While electricity is a form of energy, it is not an energy source. It cannot be mined from the ground like coal or collected from motion like wind. Instead, it is manufactured from turbines turned by energy sources such as natural gas or water. It is transmitted to the outlets in our walls over a complicated network of transformers, power lines and substations.
Electric power is arguably the most important form of energy to humans, virtually defining modern living. The flip side to electricity is that it has the potential to be extremely dangerous. Exposure may cause no injury at all or result in devastating damage or death. Coming into contact with as little as 50 volts can cause a current to flow that can block the electrical signals sent between your brain and muscles, resulting in muscle spasms, inaccurate heartbeat and respiratory distress. The effect of an electric shock varies, depending on the size of the voltage, what parts of the body are involved, the length of time the current flows and whether the person is wet.
Electricity naturally flows to the ground through anything that will conduct electrical current, such as water, copper and the human body. When electricity jumps from a wire, outlet or appliance and passes through the body, the current heats the tissue it contacts as it travels through. Sometimes the resulting burns cause surface damage, but more often tissues deeper underneath the skin are severely affected. The muscle spasms that come with some jolts can be strong enough to cause a bad fall, resulting in dislocations or broken bones. Contact with electricity can result in external burns, internal burns, cardiac arrhythmia, difficulty breathing, amputation, seizures, nerve damage, and impaired balance, as well as mental anguish, difficulty with attention, memory and concentration.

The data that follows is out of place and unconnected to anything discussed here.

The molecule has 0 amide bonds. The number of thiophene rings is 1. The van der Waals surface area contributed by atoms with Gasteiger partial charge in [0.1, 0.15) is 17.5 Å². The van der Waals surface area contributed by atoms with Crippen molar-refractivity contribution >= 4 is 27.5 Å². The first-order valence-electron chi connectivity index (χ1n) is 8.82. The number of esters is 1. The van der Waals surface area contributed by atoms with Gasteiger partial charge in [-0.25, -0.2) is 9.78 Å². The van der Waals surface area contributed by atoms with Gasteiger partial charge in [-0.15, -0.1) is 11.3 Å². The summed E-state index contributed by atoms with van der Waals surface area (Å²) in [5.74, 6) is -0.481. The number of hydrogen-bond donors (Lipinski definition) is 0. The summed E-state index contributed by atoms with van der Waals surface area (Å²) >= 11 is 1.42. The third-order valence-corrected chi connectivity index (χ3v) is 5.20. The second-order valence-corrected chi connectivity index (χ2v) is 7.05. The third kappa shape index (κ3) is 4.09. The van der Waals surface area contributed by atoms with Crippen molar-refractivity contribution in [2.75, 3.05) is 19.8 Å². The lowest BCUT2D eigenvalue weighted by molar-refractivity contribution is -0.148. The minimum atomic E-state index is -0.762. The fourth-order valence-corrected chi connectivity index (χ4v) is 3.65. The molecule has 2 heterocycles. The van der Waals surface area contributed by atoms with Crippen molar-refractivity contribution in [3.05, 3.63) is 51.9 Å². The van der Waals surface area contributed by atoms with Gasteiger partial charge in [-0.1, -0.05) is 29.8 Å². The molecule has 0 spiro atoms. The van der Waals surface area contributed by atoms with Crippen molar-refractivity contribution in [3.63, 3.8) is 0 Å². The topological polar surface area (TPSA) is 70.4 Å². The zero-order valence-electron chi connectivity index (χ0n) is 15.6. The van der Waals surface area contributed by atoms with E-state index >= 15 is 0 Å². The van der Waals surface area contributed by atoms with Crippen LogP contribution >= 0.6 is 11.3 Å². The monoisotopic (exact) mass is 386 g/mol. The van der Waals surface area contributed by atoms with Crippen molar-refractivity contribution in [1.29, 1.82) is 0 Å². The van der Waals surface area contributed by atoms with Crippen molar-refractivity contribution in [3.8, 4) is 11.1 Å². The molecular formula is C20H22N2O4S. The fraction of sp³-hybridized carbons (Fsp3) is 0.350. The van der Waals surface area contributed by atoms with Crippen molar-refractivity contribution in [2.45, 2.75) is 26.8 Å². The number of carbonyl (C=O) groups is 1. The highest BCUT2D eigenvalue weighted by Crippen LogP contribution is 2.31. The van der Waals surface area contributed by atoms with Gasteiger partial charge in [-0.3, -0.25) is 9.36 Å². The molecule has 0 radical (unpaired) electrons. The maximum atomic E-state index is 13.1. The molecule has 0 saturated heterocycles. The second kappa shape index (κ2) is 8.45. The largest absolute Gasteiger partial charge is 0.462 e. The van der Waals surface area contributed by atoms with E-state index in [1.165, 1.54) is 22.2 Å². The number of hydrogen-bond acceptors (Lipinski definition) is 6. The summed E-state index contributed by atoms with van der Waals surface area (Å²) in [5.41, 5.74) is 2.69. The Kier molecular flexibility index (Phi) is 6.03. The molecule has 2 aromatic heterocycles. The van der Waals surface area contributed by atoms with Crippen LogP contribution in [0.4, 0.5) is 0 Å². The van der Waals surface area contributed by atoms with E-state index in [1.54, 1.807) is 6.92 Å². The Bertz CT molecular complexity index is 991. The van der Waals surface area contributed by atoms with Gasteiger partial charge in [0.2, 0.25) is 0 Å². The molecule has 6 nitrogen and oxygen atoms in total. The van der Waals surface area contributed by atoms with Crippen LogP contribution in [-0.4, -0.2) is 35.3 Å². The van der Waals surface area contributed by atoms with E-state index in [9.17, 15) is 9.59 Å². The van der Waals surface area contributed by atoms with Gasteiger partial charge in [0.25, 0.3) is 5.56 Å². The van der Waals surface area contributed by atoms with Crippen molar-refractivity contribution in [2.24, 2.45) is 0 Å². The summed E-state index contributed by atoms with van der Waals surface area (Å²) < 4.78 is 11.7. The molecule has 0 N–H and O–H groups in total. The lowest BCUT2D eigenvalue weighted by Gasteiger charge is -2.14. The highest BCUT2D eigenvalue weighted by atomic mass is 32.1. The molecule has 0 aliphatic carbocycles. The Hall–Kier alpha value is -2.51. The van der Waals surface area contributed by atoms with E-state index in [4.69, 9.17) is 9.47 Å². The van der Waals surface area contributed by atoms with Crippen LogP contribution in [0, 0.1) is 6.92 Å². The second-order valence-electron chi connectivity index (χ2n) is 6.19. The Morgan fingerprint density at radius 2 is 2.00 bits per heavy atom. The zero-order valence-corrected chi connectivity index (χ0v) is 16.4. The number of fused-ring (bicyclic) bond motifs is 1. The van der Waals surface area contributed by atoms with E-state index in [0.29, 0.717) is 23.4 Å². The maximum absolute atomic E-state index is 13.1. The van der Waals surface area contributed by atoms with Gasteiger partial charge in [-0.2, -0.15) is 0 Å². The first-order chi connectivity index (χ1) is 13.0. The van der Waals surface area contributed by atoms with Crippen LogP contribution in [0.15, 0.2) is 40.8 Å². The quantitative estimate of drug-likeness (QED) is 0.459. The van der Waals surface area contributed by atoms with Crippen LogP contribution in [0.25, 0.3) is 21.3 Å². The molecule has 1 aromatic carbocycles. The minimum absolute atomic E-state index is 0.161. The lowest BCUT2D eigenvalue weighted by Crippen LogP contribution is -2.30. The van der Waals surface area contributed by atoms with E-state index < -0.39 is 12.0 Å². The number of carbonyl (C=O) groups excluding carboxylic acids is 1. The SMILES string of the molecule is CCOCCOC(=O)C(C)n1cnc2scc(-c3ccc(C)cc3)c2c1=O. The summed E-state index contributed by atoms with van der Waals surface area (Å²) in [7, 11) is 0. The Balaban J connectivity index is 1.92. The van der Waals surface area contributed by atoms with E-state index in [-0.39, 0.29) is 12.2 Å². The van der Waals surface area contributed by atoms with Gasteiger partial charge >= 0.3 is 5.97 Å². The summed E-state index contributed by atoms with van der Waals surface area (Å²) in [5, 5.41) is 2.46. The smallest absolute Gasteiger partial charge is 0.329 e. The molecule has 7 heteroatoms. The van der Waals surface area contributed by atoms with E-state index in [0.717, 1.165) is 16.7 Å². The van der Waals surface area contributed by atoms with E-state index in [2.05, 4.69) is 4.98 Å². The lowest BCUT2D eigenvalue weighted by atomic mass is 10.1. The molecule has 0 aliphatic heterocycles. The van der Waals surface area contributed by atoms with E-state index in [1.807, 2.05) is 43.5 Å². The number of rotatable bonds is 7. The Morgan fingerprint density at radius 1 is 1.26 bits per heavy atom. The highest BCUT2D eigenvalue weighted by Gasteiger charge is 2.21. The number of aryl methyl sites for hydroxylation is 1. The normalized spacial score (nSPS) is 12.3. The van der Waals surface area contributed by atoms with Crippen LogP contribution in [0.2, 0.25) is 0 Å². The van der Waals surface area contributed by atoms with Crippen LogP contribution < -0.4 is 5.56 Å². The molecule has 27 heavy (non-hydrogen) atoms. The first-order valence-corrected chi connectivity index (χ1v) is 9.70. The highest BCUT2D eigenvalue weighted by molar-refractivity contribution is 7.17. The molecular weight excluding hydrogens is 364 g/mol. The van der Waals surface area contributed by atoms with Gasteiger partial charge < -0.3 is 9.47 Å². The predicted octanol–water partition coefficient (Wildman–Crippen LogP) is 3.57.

On average, almost half of all occupational electrical fatalities happen each year because of contact with overhead power lines. Many electrocutions of electrical workers are caused by direct or indirect contact with live electrical equipment and wiring, including lighting fixtures, circuit breakers, control panels, junction boxes and transformers. Jobsite accidents and workplace hazards occur within all industries, though the top industries for fatal electrical accidents are construction, transportation, utilities, mining and manufacturing.
Another frequent cause of electrical injuries is a lack of ground-fault protection. Ungrounded faulty equipment anywhere can be a hazard, because you could become a connection to the ground for escaped electricity. Of course, even properly grounded power systems can quickly become unsafe due to extreme conditions or rough treatment. Using cords that are not 3-wire type, are not designed for hard-usage, or have been altered, increase the risk of contacting electrical current.
Electrical equipment also can generate sparks that are strong enough to cause an explosion in certain environments where aerosols, gases or vapors exist. Even static electricity can cause an explosion if the conditions are right.
Some electrocution mishaps involve negligence, such as unsafe working conditions, insufficient safety training, and manufacture or design defects in equipment. If you have been injured in an electrical workplace accident, you may be entitled to benefits for your medical costs and lost wages. If you are the survivor of a loved one that was killed in an electrical burn accident, you may be able to recover funeral expenses as well as financial compensation for your pain and suffering. Because each case is different, it is always advisable to seek the counsel of an experienced lawyer who specializes in workplace injuries and wrongful death. Based in Pikeville, the Johnson Law Firm understands the risks associated with electrical equipment work and invites you to discuss your situation with us. Protect your rights by calling 606-433-0682 or using our online form. The initial consultation is free.